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Strange woman (אִשָּׁה זָרָה ishah zara) (2:16; 5:3) refers to those who set aside what was in harmony with the Mosaic Law and thus distanced and estranged themselves from God. Therefore, the immoral sensual woman (prostitute) was not necessarily a foreigner. “The strange woman,” the prostitute, is described as one “who forsakes the companion of her youth” (2:17), which is referring to the husband of her young womanhood. She has ignored and disregarded the prohibition on adultery that was a part of the covenant of her God, the Mosaic Law covenant. – Ex. 20:14; Jeremiah 2:25; 3:13.
Strangers (זָרִים zarim) generally refers to an outsider, a foreigner, persons who are unfamiliar or unknown, previously unencountered. It can also be used as a simple reference to “another person.” (Prov. 14:10) Also, it was applied to those who forsook what was in harmony with the Mosaic Law and so were estranged from God. Thus, in Proverbs 2:16, the one morally estranged harlot or prostitute is referred to as a “strange (Heb. zār) woman.” The point being made here is simple, do not share your sexual affections with another. – Prov. 2:16; 5:17; 7:5.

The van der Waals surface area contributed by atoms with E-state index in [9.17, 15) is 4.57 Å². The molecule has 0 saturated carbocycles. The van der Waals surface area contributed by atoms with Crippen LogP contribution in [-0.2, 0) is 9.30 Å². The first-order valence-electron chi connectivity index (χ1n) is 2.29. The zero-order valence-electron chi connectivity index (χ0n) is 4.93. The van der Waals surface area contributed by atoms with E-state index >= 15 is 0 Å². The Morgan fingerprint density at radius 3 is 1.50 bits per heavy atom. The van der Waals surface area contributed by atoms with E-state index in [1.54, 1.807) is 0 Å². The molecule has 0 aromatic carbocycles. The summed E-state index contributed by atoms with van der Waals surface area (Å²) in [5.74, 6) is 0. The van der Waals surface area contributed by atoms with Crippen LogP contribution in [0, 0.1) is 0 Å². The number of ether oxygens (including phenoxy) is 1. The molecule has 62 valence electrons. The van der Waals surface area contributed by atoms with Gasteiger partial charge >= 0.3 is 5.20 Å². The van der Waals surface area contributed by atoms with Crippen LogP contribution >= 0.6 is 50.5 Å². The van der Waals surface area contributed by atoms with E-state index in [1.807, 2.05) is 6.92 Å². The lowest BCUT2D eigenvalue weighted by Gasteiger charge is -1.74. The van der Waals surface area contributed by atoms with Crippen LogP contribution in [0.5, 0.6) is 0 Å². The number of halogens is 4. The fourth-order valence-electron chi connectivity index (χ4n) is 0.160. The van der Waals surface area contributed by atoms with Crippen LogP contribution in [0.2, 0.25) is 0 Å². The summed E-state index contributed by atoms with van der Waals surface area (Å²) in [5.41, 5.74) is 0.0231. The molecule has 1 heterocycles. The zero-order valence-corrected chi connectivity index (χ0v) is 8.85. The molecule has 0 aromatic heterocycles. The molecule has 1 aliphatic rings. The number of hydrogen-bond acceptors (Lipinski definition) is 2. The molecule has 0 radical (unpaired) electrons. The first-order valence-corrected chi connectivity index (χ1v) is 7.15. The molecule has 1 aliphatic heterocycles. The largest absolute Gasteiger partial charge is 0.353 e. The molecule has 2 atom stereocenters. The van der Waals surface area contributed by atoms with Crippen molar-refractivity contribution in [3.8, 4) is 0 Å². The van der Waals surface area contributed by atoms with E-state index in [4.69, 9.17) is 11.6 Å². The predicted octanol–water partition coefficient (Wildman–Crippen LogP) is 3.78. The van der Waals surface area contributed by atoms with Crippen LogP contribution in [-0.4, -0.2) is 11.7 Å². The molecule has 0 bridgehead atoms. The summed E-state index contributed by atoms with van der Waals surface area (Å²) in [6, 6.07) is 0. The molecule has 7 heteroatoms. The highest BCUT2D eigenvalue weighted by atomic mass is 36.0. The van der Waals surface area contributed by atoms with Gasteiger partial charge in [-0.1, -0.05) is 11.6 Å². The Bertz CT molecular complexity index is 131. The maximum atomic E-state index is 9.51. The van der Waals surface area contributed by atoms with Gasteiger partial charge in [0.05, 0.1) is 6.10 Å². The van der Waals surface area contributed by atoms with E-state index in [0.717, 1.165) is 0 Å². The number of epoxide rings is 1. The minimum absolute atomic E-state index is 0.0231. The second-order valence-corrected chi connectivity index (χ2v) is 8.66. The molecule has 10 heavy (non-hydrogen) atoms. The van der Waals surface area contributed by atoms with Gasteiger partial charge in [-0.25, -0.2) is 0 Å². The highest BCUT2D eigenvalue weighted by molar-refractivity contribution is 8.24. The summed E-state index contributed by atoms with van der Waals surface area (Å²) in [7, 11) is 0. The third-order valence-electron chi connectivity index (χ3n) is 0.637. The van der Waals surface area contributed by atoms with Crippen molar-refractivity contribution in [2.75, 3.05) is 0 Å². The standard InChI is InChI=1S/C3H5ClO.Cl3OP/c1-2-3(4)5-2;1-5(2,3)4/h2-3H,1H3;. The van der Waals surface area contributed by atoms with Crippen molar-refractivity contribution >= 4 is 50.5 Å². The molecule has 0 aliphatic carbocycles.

Foreign (נָכְרִי nokri) woman: This is a woman who comes from a foreign country who did not owe an allegiance to the Israelite nation, and likely did not speak Hebrew fluently. Again, they are foreign, alien, i.e., pertaining to that which is not in the same kindred, land area, or religion as the speaker and so not in close association or limited association. Because initially, in Israelite history, immoral women who were morally alienated from God came from outside of Israel, but in time the term foreign woman came to include any prostitute or adulteress. Her smooth words were flattering and seductive. – Prov. 2:16.